The World Series MVP is now producing for MTV. Fresh off a World Series victory over the St. Louis Cardinals, Boston Red Sox slugger David Ortiz, along with Pittsburgh Pirates' centerfielder Andrew McCutchen , will executive-produce a weekly, 30-episode series for MTV2 to highlight baseball's stars off the field. This effort to bring baseball to MTV comes as the sport has had trouble pulling in viewers from the younger generation, who are often more inclined to tweet about twerking than triple-plays.
October 14, 2013 | By Michael Hiltzik
People who follow the endless saga of doping in sports know there's one hard-and-fast rule: Any time a big name gets whacked, the quality of public debate on the issue plummets. That's certainly true of the case of Yankees third-baseman Alex Rodriguez, one of the highest-profile pro athletes ever accused of doping. Given that the playoffs between the Boston Red Sox and the Detroit Tigers feature two players tainted by scandal--Sunday's hero David Ortiz of the Red Sox, who copped in 2009 to testing positive for steroid use years earlier, and Tigers shortstop Jhonny Peralta, who returned to the lineup in September after a 50-game suspension--it's timely to look again at doping in baseball, and what the league, the fans, and sportswriters get wrong about it. The A-Rod case puts it all in perspective.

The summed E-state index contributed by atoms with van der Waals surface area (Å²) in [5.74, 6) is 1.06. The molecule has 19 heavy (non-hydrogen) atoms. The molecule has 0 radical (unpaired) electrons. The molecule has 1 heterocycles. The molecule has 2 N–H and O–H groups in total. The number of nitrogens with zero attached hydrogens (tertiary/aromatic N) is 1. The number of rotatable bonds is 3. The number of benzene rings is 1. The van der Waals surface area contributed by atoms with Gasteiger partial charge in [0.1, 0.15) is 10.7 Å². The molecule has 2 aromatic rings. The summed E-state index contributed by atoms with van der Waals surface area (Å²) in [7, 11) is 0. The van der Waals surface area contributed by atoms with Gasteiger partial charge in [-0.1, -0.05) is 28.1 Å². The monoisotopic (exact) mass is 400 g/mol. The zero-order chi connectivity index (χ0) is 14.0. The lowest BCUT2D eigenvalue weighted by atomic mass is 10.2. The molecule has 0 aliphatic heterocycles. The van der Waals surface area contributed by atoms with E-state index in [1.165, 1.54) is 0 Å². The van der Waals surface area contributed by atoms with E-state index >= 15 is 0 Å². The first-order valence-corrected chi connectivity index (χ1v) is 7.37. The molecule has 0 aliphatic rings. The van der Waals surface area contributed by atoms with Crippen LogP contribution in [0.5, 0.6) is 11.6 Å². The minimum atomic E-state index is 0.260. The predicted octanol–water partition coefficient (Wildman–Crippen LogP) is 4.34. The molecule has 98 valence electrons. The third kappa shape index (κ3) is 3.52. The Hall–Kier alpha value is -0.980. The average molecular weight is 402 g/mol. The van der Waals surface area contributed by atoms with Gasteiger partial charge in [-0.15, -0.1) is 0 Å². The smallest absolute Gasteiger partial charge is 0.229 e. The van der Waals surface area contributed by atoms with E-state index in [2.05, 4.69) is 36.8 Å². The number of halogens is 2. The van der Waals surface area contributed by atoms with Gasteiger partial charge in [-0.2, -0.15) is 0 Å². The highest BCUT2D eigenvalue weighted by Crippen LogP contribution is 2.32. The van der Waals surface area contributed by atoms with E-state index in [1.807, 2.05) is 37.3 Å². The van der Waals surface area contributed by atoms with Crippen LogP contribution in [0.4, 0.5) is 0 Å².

October 11, 2013 | By Bill Shaikin
A federal judge reluctantly upheld Major League Baseball's antitrust exemption Friday, throwing out almost all of a lawsuit the city of San Jose filed against the league. U.S. District Judge Ronald Whyte also affirmed MLB's right to determine where its teams play. However, Whyte left intact one claim that San Jose might have been harmed because of the league's failure to decide whether the Oakland Athletics can move there. That could open the door to testimony from Commissioner Bud Selig and the release of internal league documents to show why MLB has not made a decision in the 4-1/2 years since Selig appointed a committee to evaluate the A's proposed move to San Jose.
October 5, 2013 | By Kevin Baxter
JUPITER, Fla. - It's not quite 10 on a hot and sticky Saturday morning when Ryan Powers strides onto a remote back field at a minor league training complex. Carrying a protective titanium mask that reeks from previous sweat-soaked bouts with the punishing South Florida weather, he wears bulky pads beneath his uniform of gray slacks and a black polo shirt. Powers is an umpire. At 19, the second-youngest in professional baseball. Behind the plate for the next two hours and 15 minutes, he will squat low more than 200 times, render decisions on nearly as many pitches, and try to maintain order among teams of newly minted Major League Baseball prospects.
October 4, 2013 | By Bill Shaikin
Alex Rodriguez has filed suit against Major League Baseball, claiming league officials trampled on their own rules and paid off witnesses in an effort to "destroy the reputation and career" of Rodriguez so that Commissioner Bud Selig could "attempt to secure his legacy as the 'savior' of America's pastime. " The suit, filed late Thursday in New York State Supreme Court and released Friday, names Selig and the league as defendants. The suit comes at the end of the first week of an arbitration hearing in which Rodriguez is appealing a 211-game suspension for violating baseball's drug policy.